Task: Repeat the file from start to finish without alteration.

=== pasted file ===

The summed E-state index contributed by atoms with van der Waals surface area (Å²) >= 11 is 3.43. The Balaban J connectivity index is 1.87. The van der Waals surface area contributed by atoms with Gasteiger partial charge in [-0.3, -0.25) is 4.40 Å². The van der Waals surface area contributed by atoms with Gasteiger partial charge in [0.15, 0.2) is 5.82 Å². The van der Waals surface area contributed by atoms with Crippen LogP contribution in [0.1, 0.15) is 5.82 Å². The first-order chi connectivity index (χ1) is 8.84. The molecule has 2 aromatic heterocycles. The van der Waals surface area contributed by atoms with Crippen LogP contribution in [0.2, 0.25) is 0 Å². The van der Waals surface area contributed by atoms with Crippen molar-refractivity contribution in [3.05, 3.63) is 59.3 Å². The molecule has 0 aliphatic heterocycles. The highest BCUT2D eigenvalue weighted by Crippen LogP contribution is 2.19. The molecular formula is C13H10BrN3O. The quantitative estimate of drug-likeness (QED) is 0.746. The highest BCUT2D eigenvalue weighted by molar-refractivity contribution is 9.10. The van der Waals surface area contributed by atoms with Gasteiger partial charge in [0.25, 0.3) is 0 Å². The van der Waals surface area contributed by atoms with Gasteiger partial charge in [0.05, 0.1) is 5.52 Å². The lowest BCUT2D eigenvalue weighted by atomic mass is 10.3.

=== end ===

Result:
The summed E-state index contributed by atoms with van der Waals surface area (Å²) >= 11 is 3.43. The Balaban J connectivity index is 1.87. The van der Waals surface area contributed by atoms with Gasteiger partial charge in [-0.3, -0.25) is 4.40 Å². The van der Waals surface area contributed by atoms with Gasteiger partial charge in [0.15, 0.2) is 5.82 Å². The van der Waals surface area contributed by atoms with Crippen LogP contribution in [0.1, 0.15) is 5.82 Å². The first-order chi connectivity index (χ1) is 8.84. The molecule has 2 aromatic heterocycles. The van der Waals surface area contributed by atoms with Crippen LogP contribution in [0.2, 0.25) is 0 Å². The van der Waals surface area contributed by atoms with Crippen molar-refractivity contribution in [3.05, 3.63) is 59.3 Å². The molecule has 0 aliphatic heterocycles. The highest BCUT2D eigenvalue weighted by Crippen LogP contribution is 2.19. The molecular formula is C13H10BrN3O. The quantitative estimate of drug-likeness (QED) is 0.746. The highest BCUT2D eigenvalue weighted by molar-refractivity contribution is 9.10. The van der Waals surface area contributed by atoms with Gasteiger partial charge in [0.25, 0.3) is 0 Å². The van der Waals surface area contributed by atoms with Gasteiger partial charge in [0.05, 0.1) is 5.52 Å². The lowest BCUT2D eigenvalue weighted by atomic mass is 10.3.